2. Interview level. These are more algorithmic problems and of a difficult nature and would be at the level of the questions asked during difficult technical interviews. Examples of such problems can include those involving data structures such as trees or charts, or problems that require modification of common algorithms. There are 5,000 issues classified as maintenance level and 3,000 in the test set.
3. Level of competition. These are issues that are even more difficult and are found at the level of more advanced high school and college programming competitions, including USACO, IOI, and ACM. There are 1,361 problems ranked at the competition level and 1,000 in the test set.
The following image shows an excerpt from the dataset:
With the APPS dataset prepared, the researchers trained three of the best language models openly available today: GPT-2, GPT-3, and GPT-Neo (a free alternative to closed-source GPT-3). After the training was completed, the models were evaluated and compared to each other.
The team’s researchers found that while there are definite positives, comprehension and coding issues remain a notoriously difficult task, even for the best language models we have today.
We are refining large language models both on GitHub and our learning set, and we find that the prevalence of syntax errors is declining exponentially. Newer models like GPT-Neo can pass around 15% of introductory problem test cases, so we’re seeing machine learning models starting to learn to code.
On the positive side, the models have demonstrated the ability to understand the problem, write import statements, define classes, and create program flow. Here’s a sample of GPT-2, the smallest of the three models, on a test sample for which it passed all 18/18 test cases:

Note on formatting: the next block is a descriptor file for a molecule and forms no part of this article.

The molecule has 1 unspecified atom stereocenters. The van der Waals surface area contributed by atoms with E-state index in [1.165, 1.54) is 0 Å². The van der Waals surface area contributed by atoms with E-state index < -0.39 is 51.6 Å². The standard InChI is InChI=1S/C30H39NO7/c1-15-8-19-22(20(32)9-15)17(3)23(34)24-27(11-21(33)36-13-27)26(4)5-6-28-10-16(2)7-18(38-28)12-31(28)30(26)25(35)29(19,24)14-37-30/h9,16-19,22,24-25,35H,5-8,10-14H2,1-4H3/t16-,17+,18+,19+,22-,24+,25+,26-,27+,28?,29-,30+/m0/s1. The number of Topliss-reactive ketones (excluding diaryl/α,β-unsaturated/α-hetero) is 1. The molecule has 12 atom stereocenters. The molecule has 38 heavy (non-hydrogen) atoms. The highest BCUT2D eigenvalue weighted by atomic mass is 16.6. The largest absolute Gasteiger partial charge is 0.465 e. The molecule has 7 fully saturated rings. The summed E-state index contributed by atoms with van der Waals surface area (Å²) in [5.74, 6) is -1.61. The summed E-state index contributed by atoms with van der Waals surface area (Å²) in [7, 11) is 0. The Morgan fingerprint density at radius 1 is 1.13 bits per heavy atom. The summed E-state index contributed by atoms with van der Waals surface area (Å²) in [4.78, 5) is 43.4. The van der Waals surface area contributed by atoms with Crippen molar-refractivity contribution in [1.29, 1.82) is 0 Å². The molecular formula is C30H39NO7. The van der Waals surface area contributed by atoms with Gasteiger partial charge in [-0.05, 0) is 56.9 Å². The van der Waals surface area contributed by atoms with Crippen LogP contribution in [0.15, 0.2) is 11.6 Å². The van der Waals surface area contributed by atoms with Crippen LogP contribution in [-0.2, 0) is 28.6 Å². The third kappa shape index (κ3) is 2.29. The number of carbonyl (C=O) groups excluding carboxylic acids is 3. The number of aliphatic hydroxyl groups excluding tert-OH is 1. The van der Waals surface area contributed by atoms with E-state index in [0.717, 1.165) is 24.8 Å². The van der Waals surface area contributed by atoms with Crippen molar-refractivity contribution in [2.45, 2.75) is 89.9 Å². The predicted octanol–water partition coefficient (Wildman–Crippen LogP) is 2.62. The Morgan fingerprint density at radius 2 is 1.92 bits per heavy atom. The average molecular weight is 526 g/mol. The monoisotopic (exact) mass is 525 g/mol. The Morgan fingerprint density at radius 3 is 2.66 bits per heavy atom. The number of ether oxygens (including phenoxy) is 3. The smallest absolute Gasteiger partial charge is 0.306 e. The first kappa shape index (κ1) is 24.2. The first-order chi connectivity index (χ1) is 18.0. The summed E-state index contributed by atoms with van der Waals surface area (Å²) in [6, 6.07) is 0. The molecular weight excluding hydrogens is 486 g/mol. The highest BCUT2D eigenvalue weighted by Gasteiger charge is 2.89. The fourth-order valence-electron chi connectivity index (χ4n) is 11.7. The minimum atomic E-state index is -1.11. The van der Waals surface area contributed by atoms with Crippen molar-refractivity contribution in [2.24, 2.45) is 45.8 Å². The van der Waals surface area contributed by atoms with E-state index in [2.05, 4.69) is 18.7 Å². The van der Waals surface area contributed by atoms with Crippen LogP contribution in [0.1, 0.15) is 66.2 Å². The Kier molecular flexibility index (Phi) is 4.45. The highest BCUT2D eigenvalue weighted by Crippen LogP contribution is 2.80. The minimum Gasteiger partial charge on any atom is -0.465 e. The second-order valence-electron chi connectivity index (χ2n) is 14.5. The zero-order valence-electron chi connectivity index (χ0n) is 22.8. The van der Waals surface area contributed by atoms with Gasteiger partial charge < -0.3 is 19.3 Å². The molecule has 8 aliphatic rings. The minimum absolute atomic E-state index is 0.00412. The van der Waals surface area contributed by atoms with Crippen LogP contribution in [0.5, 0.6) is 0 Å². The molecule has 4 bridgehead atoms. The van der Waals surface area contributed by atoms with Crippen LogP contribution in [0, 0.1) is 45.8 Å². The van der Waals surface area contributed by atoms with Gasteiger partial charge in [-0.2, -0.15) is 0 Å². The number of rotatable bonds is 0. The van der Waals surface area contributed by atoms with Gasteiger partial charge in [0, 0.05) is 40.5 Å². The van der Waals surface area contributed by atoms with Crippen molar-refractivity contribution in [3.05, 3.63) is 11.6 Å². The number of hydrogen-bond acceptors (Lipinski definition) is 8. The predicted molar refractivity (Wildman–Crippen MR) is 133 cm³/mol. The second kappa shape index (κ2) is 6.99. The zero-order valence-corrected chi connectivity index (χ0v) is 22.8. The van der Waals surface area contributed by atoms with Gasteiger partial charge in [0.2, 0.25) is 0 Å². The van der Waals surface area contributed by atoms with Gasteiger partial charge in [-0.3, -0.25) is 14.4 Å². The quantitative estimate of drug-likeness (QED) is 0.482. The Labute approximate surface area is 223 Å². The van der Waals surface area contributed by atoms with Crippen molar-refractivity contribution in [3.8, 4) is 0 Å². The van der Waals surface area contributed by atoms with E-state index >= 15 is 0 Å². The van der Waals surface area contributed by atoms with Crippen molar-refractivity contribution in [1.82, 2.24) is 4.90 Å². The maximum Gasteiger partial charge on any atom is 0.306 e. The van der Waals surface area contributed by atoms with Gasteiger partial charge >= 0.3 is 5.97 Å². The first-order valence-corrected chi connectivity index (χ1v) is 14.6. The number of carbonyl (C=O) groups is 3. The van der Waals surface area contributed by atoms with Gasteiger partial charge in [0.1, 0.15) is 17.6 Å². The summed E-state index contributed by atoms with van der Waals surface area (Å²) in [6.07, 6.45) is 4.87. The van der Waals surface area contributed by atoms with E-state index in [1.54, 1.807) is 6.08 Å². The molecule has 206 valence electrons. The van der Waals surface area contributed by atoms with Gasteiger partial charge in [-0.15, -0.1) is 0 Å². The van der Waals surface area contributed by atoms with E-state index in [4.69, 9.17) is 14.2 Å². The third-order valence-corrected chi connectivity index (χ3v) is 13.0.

And here is an example of what the GPT-3 produced for a separate problem.
Obviously, the models sometimes suffered from syntax errors. But the larger models were more resistant against them, and more tweaking and training exponentially decreased those syntax errors. There were also times when the solution given by these models passed as correct at first glance despite the failure of all test cases once validated.
The team believe that a possible “memorization” of the code blocks of the training set could be the cause here. To tackle such problems, generally the idea is that we need more trainable settings. Overall, it is clear from the above results that while language models have come a long way in terms of conversational and creative and formal writing skills, their ability to code is still lackluster. But it’s definitely getting there.
We evaluated leading-edge generative models on our benchmark and found the overall performance to be poor. However, the prevalence of syntax errors has declined exponentially with larger-scale fine-tuning models, and recent models such as GPT-Neo have solved a number of introductory issues.
Going forward, the team envisioned that as language models continue to grow and become more robust, concerns about malicious code and automation could arise in the future. For those times, the APPS dataset offered here might be useful. As of yet, it doesn’t look like language models have a chance of landing a decent job in software engineering. More details can be found in this GitHub repository or in the arXiv preprint repository.